2. ^ a b "Wallace Berman". Verdant Press. 2009. Retrieved 6 July 2011.
  3. ^ a b c Andy Brumer. "Wallace Berman". Biographical. Beat Museum. Retrieved 6 July 2011.
  4. ^ Berman, Tosh (2019-02-11). "Tosh Berman Shares an Excerpt From His New Book About His Famous Father". LA Weekly. Retrieved 2019-11-24.
  5. ^ "Tosh, Growing Up in Wallace Berman's World (description)". www.citylights.com. Retrieved 2019-11-24.
  6. ^ a b c d "Wallace Berman papers, 1907-1979, (bulk 1955-1979)". Finding Aid. Archives of American Art. 2001. Retrieved 6 July 2011.
  7. ^ Maurice Berger (2004). "Untitled". Collections. The Jewish Museum. Retrieved 10 February 2012.
  8. ^ Randy Kennedy (2008). "Richard Prince and Wallace Berman's mutual focus: Women and sensuality". Arts. The New York Times. Retrieved 6 July 2011.
  9. ^ Starr, Sandra (1988). Lost and Found in California: Four Decades of Assemblage Art, July 16 to September 7, 1988 : An Exhibition. James Corcoran Gallery. p. 119. ISBN 978-0962069307.
  10. ^ ""Wallace Berman: Off the Grid," by Will Fenstermaker".
  11. ^ "Wallace Berman (b. 1946)". UbuWeb. Retrieved 6 July 2011.
  12. ^ a b "Allan Publishes on Wallace Berman, Jazz, and L.A. in the 1950s". Resources. Seattle University. 2011. Retrieved 6 July 2011.
  13. ^ "BAM/PFA - Semina Culture: Wallace Berman & His Circle (October 18 — December 10, 2006)". www.bampfa.berkeley.edu. Archived from the original on 2012-04-04.
  14. ^ ""Wally Berman, Semina Figure Arts", by William Wilson".
  15. ^ "Fredaman on Semina".
  16. ^ "Dean Stockwell Art". Retrieved 6 July 2011.
  17. ^ a b c d e "Wallace Berman". Berman. Kohn Gallery. 2009. Retrieved 6 July 2011.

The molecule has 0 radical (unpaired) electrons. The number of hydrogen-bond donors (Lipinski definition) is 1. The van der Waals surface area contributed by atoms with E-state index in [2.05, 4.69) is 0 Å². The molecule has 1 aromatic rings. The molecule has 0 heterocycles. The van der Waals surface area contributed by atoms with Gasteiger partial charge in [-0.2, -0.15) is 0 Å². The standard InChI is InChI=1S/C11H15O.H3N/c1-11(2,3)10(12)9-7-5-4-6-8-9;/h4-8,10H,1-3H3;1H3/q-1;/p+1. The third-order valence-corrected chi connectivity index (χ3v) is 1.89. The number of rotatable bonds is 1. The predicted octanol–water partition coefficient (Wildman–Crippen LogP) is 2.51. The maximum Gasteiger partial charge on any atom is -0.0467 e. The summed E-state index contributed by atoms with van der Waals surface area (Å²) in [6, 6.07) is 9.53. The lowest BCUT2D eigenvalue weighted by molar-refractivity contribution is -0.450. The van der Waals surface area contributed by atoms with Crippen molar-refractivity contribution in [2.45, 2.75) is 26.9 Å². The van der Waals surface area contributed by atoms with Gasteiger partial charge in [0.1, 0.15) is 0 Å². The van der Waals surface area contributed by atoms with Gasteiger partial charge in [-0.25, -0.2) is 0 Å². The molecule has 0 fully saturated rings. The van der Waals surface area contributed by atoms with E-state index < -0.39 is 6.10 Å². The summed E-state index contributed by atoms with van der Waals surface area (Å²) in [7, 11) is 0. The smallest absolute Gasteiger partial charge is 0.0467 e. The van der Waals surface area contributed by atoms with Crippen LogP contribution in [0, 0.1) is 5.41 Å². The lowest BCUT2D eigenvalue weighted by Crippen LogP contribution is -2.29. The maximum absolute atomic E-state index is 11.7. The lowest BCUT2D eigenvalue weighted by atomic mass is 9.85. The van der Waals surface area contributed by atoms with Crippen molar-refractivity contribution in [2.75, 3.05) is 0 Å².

18. ^ "Untitled". Browse by Artist. Norton Simon Museum. 2011. Retrieved 6 July 2011.
  19. ^ "The Collection". dirosaart.org. 2010-06-16. Retrieved 2016-11-03.
  20. ^ "MOCA Permanent Collection". moca.org. Retrieved 2019-04-04.

Further reading[edit]

  • Glicksman et al. Wallace Berman: Retrospective. Otis Art Institute Gallery, Los Angeles. Los Angeles: Fellows of Contemporary Art (1978).
  • Support the Revolution. Institute of Contemporary Art, Amsterdam. New York: Distributed Art Publishers (1992). ISBN 90-800968-3-0
  • Sophie Dannenmüller: "In Fac Simile Veritas, les Verifax Collages de Wallace Berman," Les Cahiers du Musée national d'art moderne, Editions du Centre Pompidou, Paris, n° 92, summer 2005, p. 130-143
  • Fredman, Stephen and Michael Duncan. Semina Culture: Wallace Berman & His Circle. Santa Monica: Santa Monica Museum of Art (2005). ISBN 1-933045-10-8
  • Dannenmüller, Sophie. Wallace Berman - Verifax Collages. Paris: frank elbaz gallery (2009)
  • Dannenmüller, Sophie. Wallace Berman - Be-Bop Kabbalah. Paris: frank elbaz gallery (2010)
  • Bradnock, Lucy. ""Mantras of Gibberish": Wallace Berman's Visions of Artaud". Art History, vol. 35 (3), June 2012, pp. 622–643] [1]
  • Sophie Dannenmüller, De la poésie au collage, du cinéma au graffiti, Sillages critiques 21 | 2016, [2]
  • Dannenmüller, Sophie. Wallace Berman - Visual Music. Paris: frank elbaz gallery (2018)

External links[edit]